A5 Limitations to the growth of epiphytes and the productivity of associated methanogens in neotropical moist forests [funded by DFG]
PI(s) for this project:
Limitations to the growth of epiphytes and the productivity of associated methanogens in neotropical moist forests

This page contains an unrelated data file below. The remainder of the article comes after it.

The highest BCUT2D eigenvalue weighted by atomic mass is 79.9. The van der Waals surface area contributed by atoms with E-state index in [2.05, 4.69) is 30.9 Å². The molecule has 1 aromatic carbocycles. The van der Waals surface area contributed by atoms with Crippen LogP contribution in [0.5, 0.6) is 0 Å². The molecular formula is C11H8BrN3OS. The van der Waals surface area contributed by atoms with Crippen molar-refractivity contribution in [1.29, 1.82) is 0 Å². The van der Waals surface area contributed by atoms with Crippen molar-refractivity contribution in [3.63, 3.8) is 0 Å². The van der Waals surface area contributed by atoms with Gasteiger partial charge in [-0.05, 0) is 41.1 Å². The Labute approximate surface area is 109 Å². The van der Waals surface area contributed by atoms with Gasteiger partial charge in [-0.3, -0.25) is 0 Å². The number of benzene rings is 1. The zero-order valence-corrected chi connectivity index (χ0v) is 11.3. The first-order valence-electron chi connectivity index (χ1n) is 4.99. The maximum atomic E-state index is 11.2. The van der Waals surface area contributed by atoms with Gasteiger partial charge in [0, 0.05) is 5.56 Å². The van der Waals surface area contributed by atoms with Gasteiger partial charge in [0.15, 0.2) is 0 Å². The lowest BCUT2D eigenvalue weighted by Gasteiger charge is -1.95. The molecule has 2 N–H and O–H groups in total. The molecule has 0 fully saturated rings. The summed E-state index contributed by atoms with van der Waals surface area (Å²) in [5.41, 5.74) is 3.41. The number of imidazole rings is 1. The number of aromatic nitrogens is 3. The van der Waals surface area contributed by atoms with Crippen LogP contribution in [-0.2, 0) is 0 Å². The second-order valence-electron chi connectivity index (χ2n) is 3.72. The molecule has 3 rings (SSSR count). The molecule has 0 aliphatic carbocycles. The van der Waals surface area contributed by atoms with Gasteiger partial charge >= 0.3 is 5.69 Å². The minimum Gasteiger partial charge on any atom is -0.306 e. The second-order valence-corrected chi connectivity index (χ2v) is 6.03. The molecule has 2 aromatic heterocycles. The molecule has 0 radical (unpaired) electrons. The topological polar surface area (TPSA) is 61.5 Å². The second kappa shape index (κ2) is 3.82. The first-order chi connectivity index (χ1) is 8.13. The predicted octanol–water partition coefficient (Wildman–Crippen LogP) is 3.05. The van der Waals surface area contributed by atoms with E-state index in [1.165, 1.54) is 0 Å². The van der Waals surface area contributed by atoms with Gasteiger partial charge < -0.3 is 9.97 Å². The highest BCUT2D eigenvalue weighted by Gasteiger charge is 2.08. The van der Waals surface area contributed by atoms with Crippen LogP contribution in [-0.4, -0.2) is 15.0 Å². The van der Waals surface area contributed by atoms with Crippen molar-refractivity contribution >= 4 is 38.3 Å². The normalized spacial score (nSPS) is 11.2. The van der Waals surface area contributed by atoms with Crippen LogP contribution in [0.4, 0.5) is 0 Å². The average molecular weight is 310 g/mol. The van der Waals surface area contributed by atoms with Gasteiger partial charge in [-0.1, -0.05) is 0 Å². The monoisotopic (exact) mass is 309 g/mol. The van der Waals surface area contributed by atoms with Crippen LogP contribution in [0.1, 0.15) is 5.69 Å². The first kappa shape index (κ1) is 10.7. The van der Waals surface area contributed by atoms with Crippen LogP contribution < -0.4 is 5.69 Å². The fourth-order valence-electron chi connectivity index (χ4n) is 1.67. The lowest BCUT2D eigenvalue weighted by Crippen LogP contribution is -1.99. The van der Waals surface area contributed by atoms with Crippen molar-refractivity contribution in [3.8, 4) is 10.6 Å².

Epiphytes play an important role in tropical forest ecosystem processes by influencing fluxes of water, carbon and nutrients. Tank bromeliads, a common group of epiphytes, also affect atmospheric CH4 budgets by hosting active communities of methanogens. At present, the limitations to epiphyte growth and the productivity of associated methanogens are poorly understood. The present study addresses two main questions: (1) To what extent are establishment and growth of epiphytes in undisturbed montane forest limited by nutrient availability? Epiphyte growth response to fertilisation with moderate doses of N, P, and NP will be monitored in late juveniles of selected vascular species from different functional and taxonomical groups. Additionally, epiphyte propagules (angiosperms, foliose lichens) are sown experimentally to determine fertilisation effects on early establishment rates and seedling growth. (2) How do per capita and ecosystem-level CH4 emissions from bromeliad tanks change with elevation, and which factors limit the productivity of bromeliad methanogens? Data on per capita CH4 emissions and bromeliad densities are taken along an elevational gradient of 250-3000 m asl. Furthermore, limitations to methanogens (water, carbon, nutrients, temperature) will be explored through in situ greenhouse experiments.